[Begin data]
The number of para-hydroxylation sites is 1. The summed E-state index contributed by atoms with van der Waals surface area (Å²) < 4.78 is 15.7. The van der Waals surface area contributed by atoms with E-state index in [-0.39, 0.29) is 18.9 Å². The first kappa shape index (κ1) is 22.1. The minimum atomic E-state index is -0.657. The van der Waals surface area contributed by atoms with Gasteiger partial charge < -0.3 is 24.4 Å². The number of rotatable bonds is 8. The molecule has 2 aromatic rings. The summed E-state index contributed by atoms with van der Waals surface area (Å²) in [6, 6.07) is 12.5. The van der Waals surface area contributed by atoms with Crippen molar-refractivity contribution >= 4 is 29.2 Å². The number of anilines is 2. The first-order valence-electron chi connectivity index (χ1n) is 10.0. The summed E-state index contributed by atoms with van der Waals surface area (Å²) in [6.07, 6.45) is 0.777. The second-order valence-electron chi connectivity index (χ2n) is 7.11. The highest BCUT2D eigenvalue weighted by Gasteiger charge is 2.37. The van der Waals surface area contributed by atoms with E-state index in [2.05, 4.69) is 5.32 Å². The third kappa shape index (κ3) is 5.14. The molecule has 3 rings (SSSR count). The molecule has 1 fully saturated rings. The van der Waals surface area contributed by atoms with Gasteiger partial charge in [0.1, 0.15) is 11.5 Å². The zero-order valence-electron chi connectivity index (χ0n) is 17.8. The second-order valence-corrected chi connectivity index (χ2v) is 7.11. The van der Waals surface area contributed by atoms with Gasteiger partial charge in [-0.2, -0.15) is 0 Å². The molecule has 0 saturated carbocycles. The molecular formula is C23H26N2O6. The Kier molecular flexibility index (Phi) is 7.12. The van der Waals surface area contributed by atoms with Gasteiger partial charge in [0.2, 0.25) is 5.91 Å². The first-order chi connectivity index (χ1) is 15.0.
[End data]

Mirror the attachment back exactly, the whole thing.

The number of para-hydroxylation sites is 1. The summed E-state index contributed by atoms with van der Waals surface area (Å²) < 4.78 is 15.7. The van der Waals surface area contributed by atoms with E-state index in [-0.39, 0.29) is 18.9 Å². The first kappa shape index (κ1) is 22.1. The minimum atomic E-state index is -0.657. The van der Waals surface area contributed by atoms with Gasteiger partial charge < -0.3 is 24.4 Å². The number of rotatable bonds is 8. The molecule has 2 aromatic rings. The summed E-state index contributed by atoms with van der Waals surface area (Å²) in [6, 6.07) is 12.5. The van der Waals surface area contributed by atoms with Crippen molar-refractivity contribution >= 4 is 29.2 Å². The number of anilines is 2. The first-order valence-electron chi connectivity index (χ1n) is 10.0. The summed E-state index contributed by atoms with van der Waals surface area (Å²) in [6.07, 6.45) is 0.777. The second-order valence-electron chi connectivity index (χ2n) is 7.11. The highest BCUT2D eigenvalue weighted by Gasteiger charge is 2.37. The van der Waals surface area contributed by atoms with E-state index in [2.05, 4.69) is 5.32 Å². The third kappa shape index (κ3) is 5.14. The molecule has 3 rings (SSSR count). The molecule has 1 fully saturated rings. The van der Waals surface area contributed by atoms with Gasteiger partial charge in [0.1, 0.15) is 11.5 Å². The zero-order valence-electron chi connectivity index (χ0n) is 17.8. The second-order valence-corrected chi connectivity index (χ2v) is 7.11. The van der Waals surface area contributed by atoms with Gasteiger partial charge in [-0.2, -0.15) is 0 Å². The molecule has 0 saturated carbocycles. The molecular formula is C23H26N2O6. The Kier molecular flexibility index (Phi) is 7.12. The van der Waals surface area contributed by atoms with Gasteiger partial charge in [0.2, 0.25) is 5.91 Å². The first-order chi connectivity index (χ1) is 15.0.